According to Kendis Paris, the Executive Director of Truckers Against Trafficking (TAT), “The Department of Justice estimates that anywhere between 100,000 to 300,000 of America’s children are at risk for entering the sex for sale industry every year.”
For many Americans, this is an alarming statistic.
The sex trade in the U.S. is a massive industry for criminals, worth over $30 billion a year, according to TheTruckersReport.com. Sex workers, comprised of predominantly young women under the age of 18, have been known to make $1,000 a night, servicing over 15 truckers at a time for as little as $40.
In a country where freedom supposedly rings, shackles are being placed on young men and women by the cruel underbelly of the sex trade; at truck stops around the United States sex workers are bought, sold and transported across state lines and forced to satiate the desires of weary travelers and truck drivers.
All of this is happening on our nation’s highways and it is often going unnoticed.
Fortunately, organizations such as TAT and others are working with law enforcement, rest stop attendants and the whole of the trucking industry to make the prevention of human trafficking a part of standardized CDL Training for potential truckers.
Truckers, according to Kendis in an interview with ClassADrivers.com, “…are vital in this fight because like no other industry, this crime literally comes knocking on their doors… If the trucking industry can become fully trained and united behind this work and really seek out the minors who are working the lot, the loopholes that are now left open to traffickers will be closed.”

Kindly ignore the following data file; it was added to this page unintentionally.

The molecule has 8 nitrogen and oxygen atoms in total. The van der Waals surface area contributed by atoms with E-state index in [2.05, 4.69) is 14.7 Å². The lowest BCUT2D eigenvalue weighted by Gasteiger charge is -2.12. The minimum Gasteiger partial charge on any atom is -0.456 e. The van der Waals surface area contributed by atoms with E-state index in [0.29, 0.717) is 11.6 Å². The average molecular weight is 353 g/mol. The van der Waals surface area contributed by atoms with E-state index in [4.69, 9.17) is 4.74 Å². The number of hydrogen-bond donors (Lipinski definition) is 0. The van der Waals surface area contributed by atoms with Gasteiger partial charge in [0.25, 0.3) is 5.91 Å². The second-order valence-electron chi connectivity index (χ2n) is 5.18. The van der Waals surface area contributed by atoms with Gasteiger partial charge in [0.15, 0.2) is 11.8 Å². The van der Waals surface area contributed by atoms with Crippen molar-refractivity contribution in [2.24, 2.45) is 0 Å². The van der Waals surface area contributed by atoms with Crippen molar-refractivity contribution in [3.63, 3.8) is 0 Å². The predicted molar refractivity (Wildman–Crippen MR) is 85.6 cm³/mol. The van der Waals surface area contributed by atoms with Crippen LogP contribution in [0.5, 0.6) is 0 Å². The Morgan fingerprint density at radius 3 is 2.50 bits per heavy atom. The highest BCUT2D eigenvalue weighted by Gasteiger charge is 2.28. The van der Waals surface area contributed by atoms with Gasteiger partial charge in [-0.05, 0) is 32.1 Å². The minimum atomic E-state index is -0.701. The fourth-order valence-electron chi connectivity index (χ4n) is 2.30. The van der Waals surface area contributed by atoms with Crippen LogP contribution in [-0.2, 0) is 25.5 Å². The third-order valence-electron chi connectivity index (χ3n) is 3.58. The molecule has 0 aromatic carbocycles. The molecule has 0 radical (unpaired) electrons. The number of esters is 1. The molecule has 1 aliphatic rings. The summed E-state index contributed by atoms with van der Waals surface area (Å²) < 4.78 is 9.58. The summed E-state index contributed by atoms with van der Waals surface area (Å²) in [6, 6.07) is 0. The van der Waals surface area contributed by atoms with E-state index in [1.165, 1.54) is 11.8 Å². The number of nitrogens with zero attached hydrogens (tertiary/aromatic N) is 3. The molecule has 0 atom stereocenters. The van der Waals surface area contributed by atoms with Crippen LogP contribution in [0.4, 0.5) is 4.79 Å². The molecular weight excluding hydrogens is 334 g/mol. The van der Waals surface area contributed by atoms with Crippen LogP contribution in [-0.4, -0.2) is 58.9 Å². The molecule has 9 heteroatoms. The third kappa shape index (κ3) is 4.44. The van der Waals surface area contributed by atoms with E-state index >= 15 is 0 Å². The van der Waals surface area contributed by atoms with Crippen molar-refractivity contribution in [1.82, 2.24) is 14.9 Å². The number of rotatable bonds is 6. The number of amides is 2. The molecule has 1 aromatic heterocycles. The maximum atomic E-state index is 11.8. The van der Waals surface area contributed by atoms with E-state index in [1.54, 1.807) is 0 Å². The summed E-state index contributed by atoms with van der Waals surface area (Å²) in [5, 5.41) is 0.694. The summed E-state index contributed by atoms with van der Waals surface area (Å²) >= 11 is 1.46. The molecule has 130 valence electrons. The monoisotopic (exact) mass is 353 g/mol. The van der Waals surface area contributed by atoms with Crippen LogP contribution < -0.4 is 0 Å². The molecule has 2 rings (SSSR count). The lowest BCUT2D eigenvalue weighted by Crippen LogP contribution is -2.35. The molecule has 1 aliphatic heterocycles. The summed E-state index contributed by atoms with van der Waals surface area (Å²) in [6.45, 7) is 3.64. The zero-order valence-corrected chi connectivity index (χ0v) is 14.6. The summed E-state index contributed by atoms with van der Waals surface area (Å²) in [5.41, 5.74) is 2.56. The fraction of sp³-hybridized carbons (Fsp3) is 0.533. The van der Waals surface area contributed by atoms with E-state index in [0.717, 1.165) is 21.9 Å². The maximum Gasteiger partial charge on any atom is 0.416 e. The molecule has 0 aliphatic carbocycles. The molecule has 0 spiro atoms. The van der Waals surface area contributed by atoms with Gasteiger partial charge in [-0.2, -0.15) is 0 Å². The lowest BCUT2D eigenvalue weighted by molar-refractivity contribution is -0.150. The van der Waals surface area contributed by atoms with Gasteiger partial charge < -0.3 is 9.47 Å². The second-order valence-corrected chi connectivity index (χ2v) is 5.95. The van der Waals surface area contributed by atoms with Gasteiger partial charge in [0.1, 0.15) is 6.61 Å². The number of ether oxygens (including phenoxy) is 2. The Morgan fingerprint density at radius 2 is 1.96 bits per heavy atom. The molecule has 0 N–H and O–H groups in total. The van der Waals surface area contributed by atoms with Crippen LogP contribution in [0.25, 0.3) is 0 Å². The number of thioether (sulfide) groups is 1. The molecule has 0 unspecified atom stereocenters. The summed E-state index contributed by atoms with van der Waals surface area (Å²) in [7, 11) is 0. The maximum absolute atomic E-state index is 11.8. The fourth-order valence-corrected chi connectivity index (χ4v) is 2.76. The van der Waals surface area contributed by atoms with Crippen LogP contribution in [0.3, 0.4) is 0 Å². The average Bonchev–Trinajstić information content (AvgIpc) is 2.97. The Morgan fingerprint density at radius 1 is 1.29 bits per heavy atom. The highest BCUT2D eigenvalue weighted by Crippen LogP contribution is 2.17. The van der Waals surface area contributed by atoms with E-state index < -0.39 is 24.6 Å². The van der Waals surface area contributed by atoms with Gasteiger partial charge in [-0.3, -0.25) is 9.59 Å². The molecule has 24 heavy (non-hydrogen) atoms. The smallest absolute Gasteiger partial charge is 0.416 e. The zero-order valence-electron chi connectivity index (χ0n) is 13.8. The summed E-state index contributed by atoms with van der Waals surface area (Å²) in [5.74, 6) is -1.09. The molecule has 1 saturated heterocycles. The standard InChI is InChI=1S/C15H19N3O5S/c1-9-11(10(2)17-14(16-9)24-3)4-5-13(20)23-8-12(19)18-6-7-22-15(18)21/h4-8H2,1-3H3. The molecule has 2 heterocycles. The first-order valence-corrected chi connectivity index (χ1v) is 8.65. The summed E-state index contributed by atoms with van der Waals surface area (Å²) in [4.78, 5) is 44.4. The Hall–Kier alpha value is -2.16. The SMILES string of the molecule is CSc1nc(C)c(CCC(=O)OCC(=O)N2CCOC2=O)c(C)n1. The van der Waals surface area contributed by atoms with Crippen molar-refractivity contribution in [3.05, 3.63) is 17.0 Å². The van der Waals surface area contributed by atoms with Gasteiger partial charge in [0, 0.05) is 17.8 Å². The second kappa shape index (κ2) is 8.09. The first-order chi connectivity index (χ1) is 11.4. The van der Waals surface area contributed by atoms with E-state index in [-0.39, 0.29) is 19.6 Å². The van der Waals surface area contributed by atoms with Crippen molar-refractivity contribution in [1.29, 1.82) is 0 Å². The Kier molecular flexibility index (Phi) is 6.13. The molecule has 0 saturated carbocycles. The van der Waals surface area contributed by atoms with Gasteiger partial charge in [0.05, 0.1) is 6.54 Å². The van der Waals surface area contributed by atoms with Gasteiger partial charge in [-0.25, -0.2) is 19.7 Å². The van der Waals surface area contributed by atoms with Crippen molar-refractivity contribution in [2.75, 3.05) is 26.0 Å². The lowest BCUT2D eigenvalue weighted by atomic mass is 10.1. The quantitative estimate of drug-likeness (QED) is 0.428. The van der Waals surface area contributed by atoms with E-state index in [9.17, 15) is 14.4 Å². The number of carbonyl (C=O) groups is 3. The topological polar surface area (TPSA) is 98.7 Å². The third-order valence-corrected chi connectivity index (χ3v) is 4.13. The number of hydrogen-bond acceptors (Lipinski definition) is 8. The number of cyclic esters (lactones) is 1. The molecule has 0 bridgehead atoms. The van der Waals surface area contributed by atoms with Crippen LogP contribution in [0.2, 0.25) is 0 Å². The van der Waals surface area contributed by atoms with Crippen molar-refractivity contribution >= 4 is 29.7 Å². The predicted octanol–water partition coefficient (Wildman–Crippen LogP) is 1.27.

The first step toward prevention is through awareness and an open dialogue.
The Polaris Project, the organization responsible for the National Human Trafficking Resource Center (NHTRC) and hotline, has reported a significant increase in trucker reports since TAT began working with the trucking industry in 2009.
By providing the industry with a proper training DVD, wallet cards with the number for the NHTRC hotline, webinars, as well as posters to hang at rest stops and other high traffic areas, TAT is helping bring human trafficking to light on a national and international level, and each day the rallying cry grows louder.
“We ask truckers, or general managers, or truck stop employees, that if they ever see a minor working the lot to please call the National Human Trafficking Resource Center at 1-888-3737-888 and report what you know,” urges Kendis.
Although it is an affliction still awaiting a proper cure, the plague that is human trafficking can be stopped with help from a community with a voice. Together, truckers in America can heed the call and put an end to the sexual exploitation of minors in this country and abroad. Highways in the United States no longer belong to fiends and deviants; it’s time to take back the roads on which this country is built.